OBJECTIVE: To examine the Centers for Medicare and Medicaid Services, which since 2008 has identified and not reimbursed 10 common postoperative complications deemed "never events" or hospital-acquired conditions (HACs).
Prostate cancer, the most frequent cancer among U.S. men, is most often treated with radical prostatectomy (RP). Therefore, its complications in total may represent significant costs to hospitals and providers if not reimbursed. We evaluated the potential effect of these unreimbursed HACs following RP on clinical outcomes and costs.
METHODS AND MATERIALS: Using the Nationwide Inpatient Sample, we selected a weighed, national, estimated sample of 451,707 men with prostate cancer who underwent RP between 2002 and 2009. Baseline sociodemographic and hospital characteristics are described. We calculated estimated frequencies and costs of HACs and the predictors of in-hospital mortality, prolonged length of stay, and increased total hospital costs.
RESULTS: Overall, HACs were infrequent at 0.08%, with pressure ulcer development (0.02%) and foreign object retained at surgery (0.02%) being the most common. HAC occurrence was not affected by hospital teaching status or surgical volume, but larger hospital size was related to more HACs. Those experiencing an HAC were much more likely to have a prolonged length of stay (odds ratio = 6.68, 95% CI: 5.34-8.36) and increased hospital costs (odds ratio = 5.03, 95% CI: 4.05-6.24). HACs after RP cost an estimated nearly $1 million annually in the United States.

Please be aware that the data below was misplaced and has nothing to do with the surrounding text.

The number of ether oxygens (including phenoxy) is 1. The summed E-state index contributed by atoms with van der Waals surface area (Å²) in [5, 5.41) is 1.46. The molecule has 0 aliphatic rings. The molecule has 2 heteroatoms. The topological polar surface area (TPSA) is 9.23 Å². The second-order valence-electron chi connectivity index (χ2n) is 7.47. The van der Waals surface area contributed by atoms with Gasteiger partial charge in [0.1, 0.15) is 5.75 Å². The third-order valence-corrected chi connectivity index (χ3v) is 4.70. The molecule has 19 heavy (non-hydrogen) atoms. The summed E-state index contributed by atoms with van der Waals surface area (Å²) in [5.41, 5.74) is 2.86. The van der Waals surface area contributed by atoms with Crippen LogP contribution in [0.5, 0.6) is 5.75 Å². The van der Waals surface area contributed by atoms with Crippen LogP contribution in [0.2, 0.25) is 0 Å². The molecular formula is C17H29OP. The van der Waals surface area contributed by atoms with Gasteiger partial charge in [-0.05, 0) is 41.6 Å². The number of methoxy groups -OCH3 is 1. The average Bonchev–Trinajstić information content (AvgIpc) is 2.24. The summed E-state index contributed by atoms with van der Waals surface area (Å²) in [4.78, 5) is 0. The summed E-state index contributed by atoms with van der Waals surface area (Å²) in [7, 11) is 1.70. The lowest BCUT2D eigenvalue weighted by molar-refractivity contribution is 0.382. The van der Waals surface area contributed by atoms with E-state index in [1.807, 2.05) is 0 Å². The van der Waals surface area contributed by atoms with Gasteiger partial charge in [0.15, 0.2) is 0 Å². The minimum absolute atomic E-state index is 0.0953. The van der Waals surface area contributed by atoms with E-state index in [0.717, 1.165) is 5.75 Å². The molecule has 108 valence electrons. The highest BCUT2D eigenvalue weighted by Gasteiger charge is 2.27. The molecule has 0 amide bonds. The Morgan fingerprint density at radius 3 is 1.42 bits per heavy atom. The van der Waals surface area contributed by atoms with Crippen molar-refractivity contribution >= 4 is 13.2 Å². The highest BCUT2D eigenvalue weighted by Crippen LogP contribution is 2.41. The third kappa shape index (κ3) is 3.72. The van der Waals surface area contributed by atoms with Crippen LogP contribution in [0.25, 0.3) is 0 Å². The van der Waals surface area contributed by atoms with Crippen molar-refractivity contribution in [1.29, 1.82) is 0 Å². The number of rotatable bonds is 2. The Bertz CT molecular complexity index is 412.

CONCLUSION: In a robust sample of patients who underwent RP in the United States, HACs were very uncommon and contributed approximately $1 million in additional expenditures. As the U.S. government continues to expand quality improvement programs and develop incentives to avoid complications, efforts to monitor unnecessary complications should continue as well.
Deibert CM, Kates M, McKiernan JM, Spencer BA. Are you the author?
Department of Urology, College of Physicians and Surgeons, Columbia University, New York, NY; Department of Epidemiology, Mailman School of Public Health, Columbia University, New York, NY.
Reference: Urol Oncol. 2015 Mar 11. pii: S1078-1439(14)00279-8.